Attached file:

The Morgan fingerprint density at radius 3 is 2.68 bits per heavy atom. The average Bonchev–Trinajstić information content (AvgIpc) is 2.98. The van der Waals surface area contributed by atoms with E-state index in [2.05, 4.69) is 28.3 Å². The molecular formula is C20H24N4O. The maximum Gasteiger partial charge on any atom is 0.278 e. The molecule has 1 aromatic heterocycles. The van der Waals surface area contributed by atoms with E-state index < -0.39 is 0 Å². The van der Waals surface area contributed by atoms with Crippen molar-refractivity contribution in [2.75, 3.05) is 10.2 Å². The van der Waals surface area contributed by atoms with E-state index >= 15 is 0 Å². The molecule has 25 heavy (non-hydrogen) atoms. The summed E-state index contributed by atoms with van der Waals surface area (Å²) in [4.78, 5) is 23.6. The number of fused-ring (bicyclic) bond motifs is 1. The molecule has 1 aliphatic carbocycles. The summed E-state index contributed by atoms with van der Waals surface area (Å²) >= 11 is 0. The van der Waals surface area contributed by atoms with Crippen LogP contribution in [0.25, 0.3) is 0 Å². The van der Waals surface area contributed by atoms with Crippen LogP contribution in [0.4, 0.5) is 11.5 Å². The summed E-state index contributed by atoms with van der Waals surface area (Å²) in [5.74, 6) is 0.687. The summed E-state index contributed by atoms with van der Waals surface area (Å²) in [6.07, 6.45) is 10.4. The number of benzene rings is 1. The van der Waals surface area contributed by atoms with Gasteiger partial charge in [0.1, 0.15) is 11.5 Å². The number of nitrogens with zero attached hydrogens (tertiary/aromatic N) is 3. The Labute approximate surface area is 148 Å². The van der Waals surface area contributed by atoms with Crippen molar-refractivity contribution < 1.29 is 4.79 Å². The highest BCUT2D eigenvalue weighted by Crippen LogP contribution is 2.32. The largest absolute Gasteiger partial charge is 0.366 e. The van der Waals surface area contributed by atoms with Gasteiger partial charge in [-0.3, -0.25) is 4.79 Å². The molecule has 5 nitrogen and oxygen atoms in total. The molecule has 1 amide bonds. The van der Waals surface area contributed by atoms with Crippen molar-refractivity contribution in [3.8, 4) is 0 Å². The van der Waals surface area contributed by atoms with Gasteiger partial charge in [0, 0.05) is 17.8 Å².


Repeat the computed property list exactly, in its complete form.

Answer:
The Morgan fingerprint density at radius 3 is 2.68 bits per heavy atom. The average Bonchev–Trinajstić information content (AvgIpc) is 2.98. The van der Waals surface area contributed by atoms with E-state index in [2.05, 4.69) is 28.3 Å². The molecular formula is C20H24N4O. The maximum Gasteiger partial charge on any atom is 0.278 e. The molecule has 1 aromatic heterocycles. The van der Waals surface area contributed by atoms with E-state index < -0.39 is 0 Å². The van der Waals surface area contributed by atoms with Crippen molar-refractivity contribution in [2.75, 3.05) is 10.2 Å². The van der Waals surface area contributed by atoms with E-state index >= 15 is 0 Å². The molecule has 25 heavy (non-hydrogen) atoms. The summed E-state index contributed by atoms with van der Waals surface area (Å²) in [4.78, 5) is 23.6. The number of fused-ring (bicyclic) bond motifs is 1. The molecule has 1 aliphatic carbocycles. The summed E-state index contributed by atoms with van der Waals surface area (Å²) >= 11 is 0. The van der Waals surface area contributed by atoms with Crippen LogP contribution in [0.25, 0.3) is 0 Å². The van der Waals surface area contributed by atoms with Crippen LogP contribution in [0.4, 0.5) is 11.5 Å². The summed E-state index contributed by atoms with van der Waals surface area (Å²) in [5.74, 6) is 0.687. The summed E-state index contributed by atoms with van der Waals surface area (Å²) in [6.07, 6.45) is 10.4. The number of benzene rings is 1. The van der Waals surface area contributed by atoms with Gasteiger partial charge in [0.1, 0.15) is 11.5 Å². The number of nitrogens with zero attached hydrogens (tertiary/aromatic N) is 3. The Labute approximate surface area is 148 Å². The van der Waals surface area contributed by atoms with Crippen molar-refractivity contribution < 1.29 is 4.79 Å². The highest BCUT2D eigenvalue weighted by Crippen LogP contribution is 2.32. The largest absolute Gasteiger partial charge is 0.366 e. The van der Waals surface area contributed by atoms with Gasteiger partial charge in [-0.3, -0.25) is 4.79 Å². The molecule has 5 nitrogen and oxygen atoms in total. The molecule has 1 amide bonds. The van der Waals surface area contributed by atoms with Crippen molar-refractivity contribution in [3.8, 4) is 0 Å². The van der Waals surface area contributed by atoms with Gasteiger partial charge in [0, 0.05) is 17.8 Å².